Home care is a little different for people who are missing all of their teeth. Special brushes and floss are often recommended. With overdentures, it is necessary to clean the implant attachments, as well as the overdenture. Permanently fixed implant supported replacement teeth are cleaned like all other bridges.
In all cases, it is recommended that patients see their regular dentist and hygienist at least twice each year unless they routinely see the periodontist, in which case they would continue to alternate visits. If a surgical specialist placed the implants, it is usually recommended that the patient see the specialist at least once each year as well. These visits, combined with proper home care, are essential to the long term success of implant treatment.
How Long Do Implants Last?
Your implants will serve you well for many years if you take care of them and keep your mouth healthy. Documented clinical research demonstrates that implant-supported replacement teeth have been successful for over 35 years. These were some of the first root-form implant cases ever completed and they have been closely monitored from the beginning. It is highly likely that these cases will be successful throughout the lifetime of those patients.
Dental implants are designed to be permanent; however many factors contribute to the long term success of implant treatment, such as home care and regular maintenance visits to the dentist or dental specialist.
By comparison, research demonstrates that the typical tooth-supported bridge lasts from 7-10 years and that partials and dentures are functional for approximately 5 years. Insurance statistics indicate that bridges, partials and dentures last 5 years and they generally pay for replacements every 5 years.
Do Dental Implants Ever Fail?
Dental implant treatment is one of the most successful procedures in the medical/dental field, with documented success rates over 95%. Although successful treatment is very predictable, there are rare occasions where the bone does not completely bond to the implants. When this occurs, new implants are placed. Smoking or putting too much pressure on newly placed implants, as with excessive grinding of the teeth, can cause problems with the bone bonding to the implants, and should be avoided.
Is Dental Implant Treatment Covered by Dental Insurance?
Insurance coverage of implant treatment depends on the individual policy. Insurance plans are more frequently covering dental implants because they are realizing that implants are a cost-effective treatment option in the long term. However, policies do differ and the amount of the available benefits can be directly related to the amount of premiums paid. Sometimes employers select insurance benefits that will not cover dental implants, but will pay what is considered an alternate benefit. This amounts to providing the benefits that would be paid for bridge, partials, or dentures.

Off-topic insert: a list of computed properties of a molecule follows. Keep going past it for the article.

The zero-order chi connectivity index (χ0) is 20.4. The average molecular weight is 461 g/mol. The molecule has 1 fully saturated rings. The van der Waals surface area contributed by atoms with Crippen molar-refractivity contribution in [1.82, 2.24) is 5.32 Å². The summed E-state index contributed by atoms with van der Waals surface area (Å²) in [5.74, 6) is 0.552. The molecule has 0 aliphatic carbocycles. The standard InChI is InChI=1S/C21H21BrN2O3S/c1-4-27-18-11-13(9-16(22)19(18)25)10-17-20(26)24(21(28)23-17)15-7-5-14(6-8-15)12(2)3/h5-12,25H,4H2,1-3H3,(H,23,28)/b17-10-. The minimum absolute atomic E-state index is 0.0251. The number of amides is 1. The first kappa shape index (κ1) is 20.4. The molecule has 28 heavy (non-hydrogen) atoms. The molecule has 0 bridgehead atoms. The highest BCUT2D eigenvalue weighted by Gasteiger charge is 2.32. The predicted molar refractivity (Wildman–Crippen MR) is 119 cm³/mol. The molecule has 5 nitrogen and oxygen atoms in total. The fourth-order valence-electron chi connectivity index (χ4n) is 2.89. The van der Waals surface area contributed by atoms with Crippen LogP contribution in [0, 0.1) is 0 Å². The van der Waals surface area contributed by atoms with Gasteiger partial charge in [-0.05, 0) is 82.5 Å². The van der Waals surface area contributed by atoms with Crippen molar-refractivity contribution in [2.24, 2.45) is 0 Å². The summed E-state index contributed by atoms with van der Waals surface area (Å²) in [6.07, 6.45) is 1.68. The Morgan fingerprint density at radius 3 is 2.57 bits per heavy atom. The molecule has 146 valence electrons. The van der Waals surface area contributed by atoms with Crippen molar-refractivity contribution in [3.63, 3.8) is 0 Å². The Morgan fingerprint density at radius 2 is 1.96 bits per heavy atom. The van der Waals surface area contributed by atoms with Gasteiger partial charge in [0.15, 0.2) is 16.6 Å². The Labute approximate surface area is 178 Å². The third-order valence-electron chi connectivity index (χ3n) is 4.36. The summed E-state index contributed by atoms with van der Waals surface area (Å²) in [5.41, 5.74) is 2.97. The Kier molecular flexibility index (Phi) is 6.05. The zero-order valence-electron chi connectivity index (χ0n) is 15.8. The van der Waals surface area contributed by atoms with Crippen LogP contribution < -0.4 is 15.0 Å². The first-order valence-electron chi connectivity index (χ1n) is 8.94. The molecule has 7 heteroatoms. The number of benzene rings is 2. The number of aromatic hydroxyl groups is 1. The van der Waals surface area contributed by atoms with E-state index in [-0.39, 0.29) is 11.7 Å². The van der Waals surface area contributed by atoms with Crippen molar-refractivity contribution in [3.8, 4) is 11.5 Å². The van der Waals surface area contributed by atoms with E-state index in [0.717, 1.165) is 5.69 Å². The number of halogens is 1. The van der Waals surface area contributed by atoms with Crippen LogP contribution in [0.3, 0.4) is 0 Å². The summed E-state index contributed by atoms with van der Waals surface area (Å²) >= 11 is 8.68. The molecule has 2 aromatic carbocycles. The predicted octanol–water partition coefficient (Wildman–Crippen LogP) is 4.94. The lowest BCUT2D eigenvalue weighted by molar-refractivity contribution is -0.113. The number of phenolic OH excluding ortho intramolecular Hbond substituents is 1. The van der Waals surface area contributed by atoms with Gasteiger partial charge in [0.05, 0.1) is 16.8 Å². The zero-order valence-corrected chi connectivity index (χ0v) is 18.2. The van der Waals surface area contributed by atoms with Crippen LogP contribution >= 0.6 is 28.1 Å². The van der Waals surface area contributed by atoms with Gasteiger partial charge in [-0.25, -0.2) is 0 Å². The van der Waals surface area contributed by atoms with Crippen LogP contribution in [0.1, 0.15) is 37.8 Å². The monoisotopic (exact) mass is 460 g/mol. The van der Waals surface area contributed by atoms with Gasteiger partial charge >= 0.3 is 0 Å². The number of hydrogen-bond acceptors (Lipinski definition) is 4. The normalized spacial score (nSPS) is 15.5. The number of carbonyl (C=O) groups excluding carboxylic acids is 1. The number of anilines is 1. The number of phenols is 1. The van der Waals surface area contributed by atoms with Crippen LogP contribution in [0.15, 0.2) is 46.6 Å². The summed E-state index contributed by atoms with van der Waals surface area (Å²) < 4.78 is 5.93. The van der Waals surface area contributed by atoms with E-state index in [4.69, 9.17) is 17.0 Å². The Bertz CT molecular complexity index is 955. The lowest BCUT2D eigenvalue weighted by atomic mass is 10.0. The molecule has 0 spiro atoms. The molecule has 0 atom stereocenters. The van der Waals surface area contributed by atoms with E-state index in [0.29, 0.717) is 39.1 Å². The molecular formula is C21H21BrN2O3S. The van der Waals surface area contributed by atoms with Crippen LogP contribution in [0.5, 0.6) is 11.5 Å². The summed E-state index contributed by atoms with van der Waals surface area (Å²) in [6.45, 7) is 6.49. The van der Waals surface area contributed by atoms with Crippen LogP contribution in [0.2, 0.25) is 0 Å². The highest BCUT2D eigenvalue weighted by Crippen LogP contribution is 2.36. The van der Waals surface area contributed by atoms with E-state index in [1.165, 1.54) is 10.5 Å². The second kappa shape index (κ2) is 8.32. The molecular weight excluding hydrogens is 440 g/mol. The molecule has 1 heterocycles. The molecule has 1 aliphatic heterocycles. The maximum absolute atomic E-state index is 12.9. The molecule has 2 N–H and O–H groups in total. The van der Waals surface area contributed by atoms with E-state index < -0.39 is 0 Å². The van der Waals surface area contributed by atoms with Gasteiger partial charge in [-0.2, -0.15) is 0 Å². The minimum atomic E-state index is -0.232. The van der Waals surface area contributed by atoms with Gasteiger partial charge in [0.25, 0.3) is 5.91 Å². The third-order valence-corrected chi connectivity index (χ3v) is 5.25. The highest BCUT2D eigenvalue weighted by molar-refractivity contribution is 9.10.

What Is the Cost of Implant Treatment?
A dental implant is an investment in your health, appearance, and quality of life. A dental implant investment involves preserving the integrity of your facial structure as well as replacing missing teeth. Implant treatment cost depends on a number of factors, including the number of teeth being replaced, the type of implants, and the need for additional procedures that are necessary to achieve the best result. Each situation is unique; so, the only way to obtain an accurate cost for the implant treatment that is right for you is to have an examination and a consultation with a surgical specialist and a restorative dentist.
How expensive is the cost of implants compared to alternative treatments?
Many people make the mistake of assuming that dental implants are more expensive than traditional treatment. The fact is that in many cases implant treatment is more cost efficient in the long run. The two most common options when replacing a single missing tooth are the tooth-supported bridge and an implant-supported crown. The bridge often costs less initially; however, a bridge needs to be replaced every 5 to 10 years. Further, a bridge requires grinding down adjacent teeth to cement it into place. Such treatment generally causes permanent compromise to the long-term health of these teeth. And, perhaps most importantly, a bridge does not prevent bone loss. A traditional bridge commonly requires additional procedures. A few definite possibilities are replacing the bridge, having to re-treat the teeth that were ground down, or repairing a defect in the bone. Of course, any of these additional treatments could increase the cost of treatment significantly. Dental implants are substantially better long-term alternatives from a financial and health standpoint.
Does Medical Insurance Cover Implant Treatment?
There are a few cases where medical insurance is available for people who are missing all of their teeth, and as a result, have medical complications.
This type of coverage depends solely on the individual policy. Work-related injuries and other types of accidents are the other cases that are sometimes covered by insurance. Other than these situations, medical coverage is very rare. Medicare does not cover implant treatment.
I have a “bubble” or abnormal swelling and pain in the site of my implant(s), is that normal?
No! Successful implants heal without complications. After the initial surgical swelling and discomfort have subsided, call the doctors if you notice a “bubble”, drainage, or anything out of the ordinary. Do not wait.
Is age a factor in implant treatment?